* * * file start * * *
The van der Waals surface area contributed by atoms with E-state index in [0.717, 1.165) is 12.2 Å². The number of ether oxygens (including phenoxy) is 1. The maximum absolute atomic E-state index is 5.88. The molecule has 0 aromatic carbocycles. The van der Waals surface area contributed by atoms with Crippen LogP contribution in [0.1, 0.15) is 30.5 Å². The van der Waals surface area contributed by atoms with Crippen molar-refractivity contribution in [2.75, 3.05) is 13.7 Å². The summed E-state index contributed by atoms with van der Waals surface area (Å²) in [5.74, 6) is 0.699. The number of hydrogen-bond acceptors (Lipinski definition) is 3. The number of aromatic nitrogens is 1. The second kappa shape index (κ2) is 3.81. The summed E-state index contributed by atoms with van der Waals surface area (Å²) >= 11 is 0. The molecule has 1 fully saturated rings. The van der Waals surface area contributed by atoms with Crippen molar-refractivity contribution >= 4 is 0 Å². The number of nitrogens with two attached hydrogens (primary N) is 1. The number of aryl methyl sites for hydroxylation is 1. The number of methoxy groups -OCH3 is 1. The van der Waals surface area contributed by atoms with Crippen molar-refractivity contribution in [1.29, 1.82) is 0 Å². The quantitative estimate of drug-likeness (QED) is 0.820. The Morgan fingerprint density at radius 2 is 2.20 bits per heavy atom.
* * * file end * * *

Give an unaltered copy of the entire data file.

The van der Waals surface area contributed by atoms with E-state index in [0.717, 1.165) is 12.2 Å². The number of ether oxygens (including phenoxy) is 1. The maximum absolute atomic E-state index is 5.88. The molecule has 0 aromatic carbocycles. The van der Waals surface area contributed by atoms with Crippen LogP contribution in [0.1, 0.15) is 30.5 Å². The van der Waals surface area contributed by atoms with Crippen molar-refractivity contribution in [2.75, 3.05) is 13.7 Å². The summed E-state index contributed by atoms with van der Waals surface area (Å²) in [5.74, 6) is 0.699. The number of hydrogen-bond acceptors (Lipinski definition) is 3. The number of aromatic nitrogens is 1. The second kappa shape index (κ2) is 3.81. The summed E-state index contributed by atoms with van der Waals surface area (Å²) >= 11 is 0. The molecule has 1 fully saturated rings. The van der Waals surface area contributed by atoms with Crippen molar-refractivity contribution >= 4 is 0 Å². The number of nitrogens with two attached hydrogens (primary N) is 1. The number of aryl methyl sites for hydroxylation is 1. The number of methoxy groups -OCH3 is 1. The van der Waals surface area contributed by atoms with Crippen molar-refractivity contribution in [1.29, 1.82) is 0 Å². The quantitative estimate of drug-likeness (QED) is 0.820. The Morgan fingerprint density at radius 2 is 2.20 bits per heavy atom.